July 04, 2009

Emasculated by "Buddhism"

Bible-scholar-turned-Buddhist Neil of The New Heretics blog is sick and tired of the self-help ethos that drips into dharma talks and sangha chatter. He finds it downright emasculating, and judging from a few of the sympathetic comments that follow his post, a few women have been likewise put off.

From Neil's June 30 post:

Tonight in my Sangha marked yet another in a now long-running series of dharma talks that are really just self-help books wrapped in a bit of meditation and the occasional quote from some Buddhist text.... Books like: How Buddhism Can Help You Get Over Past Hurts. How Mindfulness Can Help You Lose Weight. How Meditation Can Heal Past Family Wounds. How Buddhism Can Heal the Wounds of Daddy Not Being There Enough. How Meditation Can Help You Get Over Not Having A Prom Date.

Tonight the topics in the discussion ranged from how someone is afraid they are fat, or another that they are not as smart as their sister or another girl, how someone is afraid they are not as good looking as the next girl…

I forgot to mention, he's pretty funny, too. Read the entire post here. He leaves us with something worth our while to consider, too.

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BlindRob's picture

Further to Ed in #15, I've noticed that whereas Buddhist leaders in traditionally Buddhist contries and cultures seem to achieve respect and popular acclaim through their basic enlightenment and general holiness of conduct, Western leaders are indeed more like hard-driven media personalities: with the notable exception of HHDL, who gets more attention here than a Buddhist movie star or a dog-and-pony-show travelling Buddhist lecturer? Me, I seem to be able to exist (altho probably not flourish) as a sanga of one (when necessary) but it must be hard on others.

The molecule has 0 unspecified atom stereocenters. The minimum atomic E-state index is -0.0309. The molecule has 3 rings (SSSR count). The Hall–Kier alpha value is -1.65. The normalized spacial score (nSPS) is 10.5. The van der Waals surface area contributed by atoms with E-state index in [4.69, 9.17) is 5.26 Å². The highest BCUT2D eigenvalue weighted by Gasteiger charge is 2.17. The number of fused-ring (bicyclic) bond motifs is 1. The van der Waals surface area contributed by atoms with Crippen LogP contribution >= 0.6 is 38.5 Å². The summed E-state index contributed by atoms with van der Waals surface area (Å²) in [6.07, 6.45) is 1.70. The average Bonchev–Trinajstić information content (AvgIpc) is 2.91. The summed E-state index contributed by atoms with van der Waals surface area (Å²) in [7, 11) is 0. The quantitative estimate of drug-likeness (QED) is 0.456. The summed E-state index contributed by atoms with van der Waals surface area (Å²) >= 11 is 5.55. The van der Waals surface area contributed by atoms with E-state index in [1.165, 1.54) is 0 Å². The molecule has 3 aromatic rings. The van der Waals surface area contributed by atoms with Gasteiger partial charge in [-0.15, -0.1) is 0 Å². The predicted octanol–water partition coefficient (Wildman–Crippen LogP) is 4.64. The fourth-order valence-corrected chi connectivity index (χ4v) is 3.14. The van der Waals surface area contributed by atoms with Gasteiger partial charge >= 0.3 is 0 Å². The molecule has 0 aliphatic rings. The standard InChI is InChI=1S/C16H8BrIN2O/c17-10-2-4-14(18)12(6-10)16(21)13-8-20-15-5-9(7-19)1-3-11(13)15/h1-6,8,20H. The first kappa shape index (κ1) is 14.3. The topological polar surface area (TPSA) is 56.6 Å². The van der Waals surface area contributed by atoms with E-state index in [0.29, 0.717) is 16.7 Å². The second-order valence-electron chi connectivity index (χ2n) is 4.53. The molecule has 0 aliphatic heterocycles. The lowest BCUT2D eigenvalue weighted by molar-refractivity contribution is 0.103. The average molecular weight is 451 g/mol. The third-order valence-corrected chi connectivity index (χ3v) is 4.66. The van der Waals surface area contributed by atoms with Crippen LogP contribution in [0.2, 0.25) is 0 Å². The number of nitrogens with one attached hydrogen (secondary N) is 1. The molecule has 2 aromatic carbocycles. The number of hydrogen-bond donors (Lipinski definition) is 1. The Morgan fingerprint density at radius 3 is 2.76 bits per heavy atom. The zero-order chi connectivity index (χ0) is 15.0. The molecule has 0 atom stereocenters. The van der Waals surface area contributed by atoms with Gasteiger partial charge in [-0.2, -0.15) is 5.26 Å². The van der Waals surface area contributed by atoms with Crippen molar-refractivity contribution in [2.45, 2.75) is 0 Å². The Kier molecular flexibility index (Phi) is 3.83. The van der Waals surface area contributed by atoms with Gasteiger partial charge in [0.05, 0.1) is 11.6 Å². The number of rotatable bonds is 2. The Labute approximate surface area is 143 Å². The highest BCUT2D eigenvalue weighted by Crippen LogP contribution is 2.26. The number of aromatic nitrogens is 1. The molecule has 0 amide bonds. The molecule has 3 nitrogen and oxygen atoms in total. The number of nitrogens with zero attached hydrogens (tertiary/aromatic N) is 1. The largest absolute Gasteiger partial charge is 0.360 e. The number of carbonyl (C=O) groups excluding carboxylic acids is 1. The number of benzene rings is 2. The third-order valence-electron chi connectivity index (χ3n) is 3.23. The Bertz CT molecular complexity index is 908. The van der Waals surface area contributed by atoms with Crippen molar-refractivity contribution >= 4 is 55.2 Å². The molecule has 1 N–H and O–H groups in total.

Jeff Hanson's picture

What drew me to Buddhism is what I consider to be a very profound and very beautiful contemplative tradition - every bit as transformative, if not so, than meditation. Based on my experience its either meditate till your hair's on fire or don't bite the hook and be on the dot while we orchestrate crazy "wisdom" around you.

Ed's picture

Funny. But it's probably inevitable that Western Buddhism sometimes seems to express itself as a sort of glorified 12-Step program. We Westerners like making lists and ticking off each thing on the list when we're done. After all, it's one of the Seven Habits of Highly Effective People.

And it's also probably inevitable that Western Buddhist culture unfortunately can at times tend to foster a cult of personality. Let's face it, there are teachers who have become recognized brand names. But given the pervasiveness of our celebrity culture, I suppose it would be hard to avoid some expression of that culture in our Buddhism.

Expressions of Buddhism in the West are constantly morphing. Some are healthy, some probably not so much. As the Man himself pointed out, what rings true with your own experience is the one to buy.

And as to "How to Wipe Your Ass Like the Buddha Did" -- didn't Dogen cover that a few hundred years ago in the Shobogenzo?

Adam Barron's picture